So there we have it. By the twists and turns of history, what started out as a sauce oozing out of fermenting fish ended up as a thickish sweet tomato-sugar-vinegar-based sauce, changing as different cultures met, swapped foodstuffs, and people carried new foodstuffs home and modified them to meet their needs.

MUSTARD

Vienna, 18 July 2020

A week or so ago, I accompanied my wife to an upscale (i.e., swanky) supermarket in the central district of Vienna to buy bresaola (an Italian delicacy which I have covered in an earlier post). As she waited to be served, I wandered around looking idly at what was on offer in the condiments section, where I was much struck by this array of mustards.

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Mustards of all types, from all corners of the world, were on display. So many, so inviting! (I have touched upon the delights of mustard in at least one previous post). I had to investigate this wonderful condiment, I decided. Now, after many hours of surfing the internet’s electronic waves, I am ready to report back.

We have to begin, of course, at the beginning, that is to say with the plant which produces the mustard seeds. Actually, it’s three plants: Brassica nigraBrassica juncea, and Sinapis alba, and they produce black, brown, and white mustard seeds, respectively. The first two are closely related, the third is a distant cousin of the other two. This is what the plants look like (from left to right Brassica nigraBrassica juncea, Sinapis alba)

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Those readers who see a distinct resemblance to the rapeseed plant will be right. Rapeseed is a close relative to the black and brown mustard plant. A rarity until the 1970s, it is now grown in huge quantities around the world, giving rise to field after monotonous field of the stuff

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as well as to the questionable delights of colza and canola oil (why this sudden rise to fame of the rapeseed is a story for another day).

(A quick parenthesis: the Brassica family, to which black and brown mustard as well as rapeseed belong, seems to have a hugely elastic genome; farmers have managed to coax all sorts of different yummy foodstuffs from members of this family, as I have related in a previous post. The precise genomic relationships between the various members of the family were first described in the delightfully-named Theory of U, so called because it was published in 1935 by the Korean botanist Woo Jang-choon, writing under the Japanized name Nagaharu U – readers will recall that Korea was a Japanese colony in 1935).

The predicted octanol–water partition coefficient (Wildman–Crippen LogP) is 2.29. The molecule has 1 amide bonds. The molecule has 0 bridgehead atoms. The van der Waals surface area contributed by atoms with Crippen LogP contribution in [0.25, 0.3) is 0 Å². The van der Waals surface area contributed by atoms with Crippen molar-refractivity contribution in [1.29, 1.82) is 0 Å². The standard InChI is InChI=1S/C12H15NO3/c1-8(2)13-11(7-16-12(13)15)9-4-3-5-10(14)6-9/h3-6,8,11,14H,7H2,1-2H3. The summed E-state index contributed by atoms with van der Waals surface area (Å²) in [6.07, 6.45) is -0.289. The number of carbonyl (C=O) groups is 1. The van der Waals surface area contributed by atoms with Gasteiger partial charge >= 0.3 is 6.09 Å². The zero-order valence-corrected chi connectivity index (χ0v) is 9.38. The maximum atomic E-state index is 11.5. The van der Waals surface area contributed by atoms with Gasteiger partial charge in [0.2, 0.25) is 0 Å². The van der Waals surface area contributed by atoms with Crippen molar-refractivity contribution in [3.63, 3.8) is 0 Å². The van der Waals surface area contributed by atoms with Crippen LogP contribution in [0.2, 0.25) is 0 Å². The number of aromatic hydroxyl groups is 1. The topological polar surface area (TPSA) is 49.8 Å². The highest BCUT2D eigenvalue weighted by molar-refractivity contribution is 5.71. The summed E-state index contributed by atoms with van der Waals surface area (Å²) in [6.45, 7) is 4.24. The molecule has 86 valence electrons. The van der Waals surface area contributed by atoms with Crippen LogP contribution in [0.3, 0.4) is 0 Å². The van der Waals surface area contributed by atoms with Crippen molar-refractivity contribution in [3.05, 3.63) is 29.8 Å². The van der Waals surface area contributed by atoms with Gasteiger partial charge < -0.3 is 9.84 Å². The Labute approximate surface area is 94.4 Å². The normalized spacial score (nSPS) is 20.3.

Anyway, back to mustard. For readers – like me – who have never actually seen mustard seeds in the flesh (as it were), I throw in a mug shot of all three together. From left to right, we have black, brown, and white mustard seeds; I think the photo explains the colour-coded names they have been given.

Sources: various Amazon sites

The seeds are tiny, by the way, 1 mm or so in diameter. Readers with a Christian background will no doubt recall the parable in the synoptic Gospels (I quote here the version from Matthew): “The Kingdom of Heaven is like a grain of mustard seed, which a man took, and sowed in his field; which indeed is smaller than all seeds. But when it is grown, it is greater than the herbs, and becomes a tree, so that the birds of the air come and lodge in its branches.” Most people believe the parable refers to the black mustard plant, which can grow up to 3 m tall.

The seeds not only differ in colour, they also differ in “punch”, that sharp, hot, pungent flavour which we associate with mustard, with white mustard seeds being milder than the other two. Here I have to explain a little where that punch comes from, because it is important to our story of mustard condiment. The seed itself has punch, so if you ate a seed or two you would feel a bite in your mouth. But much of the punch that we associate with mustard actually comes from a series of chemicals which are produced when an enzyme naturally present in the seeds reacts with other chemicals also naturally present in the seeds. These reactions only occur when the enzyme is activated by the presence of water. Thus, the real kick from mustard only comes if you break up the seeds and mix them with water or with a liquid containing water. The enzyme can be denatured, thus making the mustard’s kick milder, by applying heat (using hot water or heating the mixture) or by using acid – the more concentrated the acid, the more denatured the enzyme.